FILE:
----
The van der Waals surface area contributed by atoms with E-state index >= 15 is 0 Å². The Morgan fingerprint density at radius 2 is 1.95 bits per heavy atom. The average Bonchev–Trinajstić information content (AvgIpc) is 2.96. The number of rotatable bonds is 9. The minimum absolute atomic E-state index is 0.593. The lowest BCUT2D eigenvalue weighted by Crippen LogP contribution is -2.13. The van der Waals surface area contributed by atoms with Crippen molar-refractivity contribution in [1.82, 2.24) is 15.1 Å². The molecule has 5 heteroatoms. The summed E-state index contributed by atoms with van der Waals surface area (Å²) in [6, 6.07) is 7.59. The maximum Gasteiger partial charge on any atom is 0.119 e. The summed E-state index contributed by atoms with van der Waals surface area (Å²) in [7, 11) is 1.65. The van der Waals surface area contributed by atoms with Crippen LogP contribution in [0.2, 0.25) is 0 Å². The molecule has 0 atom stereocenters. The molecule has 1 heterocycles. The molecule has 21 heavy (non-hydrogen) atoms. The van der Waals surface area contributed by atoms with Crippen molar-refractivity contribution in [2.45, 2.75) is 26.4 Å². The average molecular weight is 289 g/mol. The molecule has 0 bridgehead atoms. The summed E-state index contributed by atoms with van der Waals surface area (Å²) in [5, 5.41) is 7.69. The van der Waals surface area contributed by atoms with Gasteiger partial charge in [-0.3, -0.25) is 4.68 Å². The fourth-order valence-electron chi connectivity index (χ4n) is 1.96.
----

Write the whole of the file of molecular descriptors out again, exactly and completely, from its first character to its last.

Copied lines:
The van der Waals surface area contributed by atoms with E-state index >= 15 is 0 Å². The Morgan fingerprint density at radius 2 is 1.95 bits per heavy atom. The average Bonchev–Trinajstić information content (AvgIpc) is 2.96. The number of rotatable bonds is 9. The minimum absolute atomic E-state index is 0.593. The lowest BCUT2D eigenvalue weighted by Crippen LogP contribution is -2.13. The van der Waals surface area contributed by atoms with Crippen molar-refractivity contribution in [1.82, 2.24) is 15.1 Å². The molecule has 5 heteroatoms. The summed E-state index contributed by atoms with van der Waals surface area (Å²) in [6, 6.07) is 7.59. The maximum Gasteiger partial charge on any atom is 0.119 e. The summed E-state index contributed by atoms with van der Waals surface area (Å²) in [7, 11) is 1.65. The van der Waals surface area contributed by atoms with Crippen LogP contribution in [0.2, 0.25) is 0 Å². The molecule has 0 atom stereocenters. The molecule has 1 heterocycles. The molecule has 21 heavy (non-hydrogen) atoms. The van der Waals surface area contributed by atoms with Crippen molar-refractivity contribution in [2.45, 2.75) is 26.4 Å². The average molecular weight is 289 g/mol. The molecule has 0 bridgehead atoms. The summed E-state index contributed by atoms with van der Waals surface area (Å²) in [5, 5.41) is 7.69. The van der Waals surface area contributed by atoms with Gasteiger partial charge in [-0.3, -0.25) is 4.68 Å². The fourth-order valence-electron chi connectivity index (χ4n) is 1.96.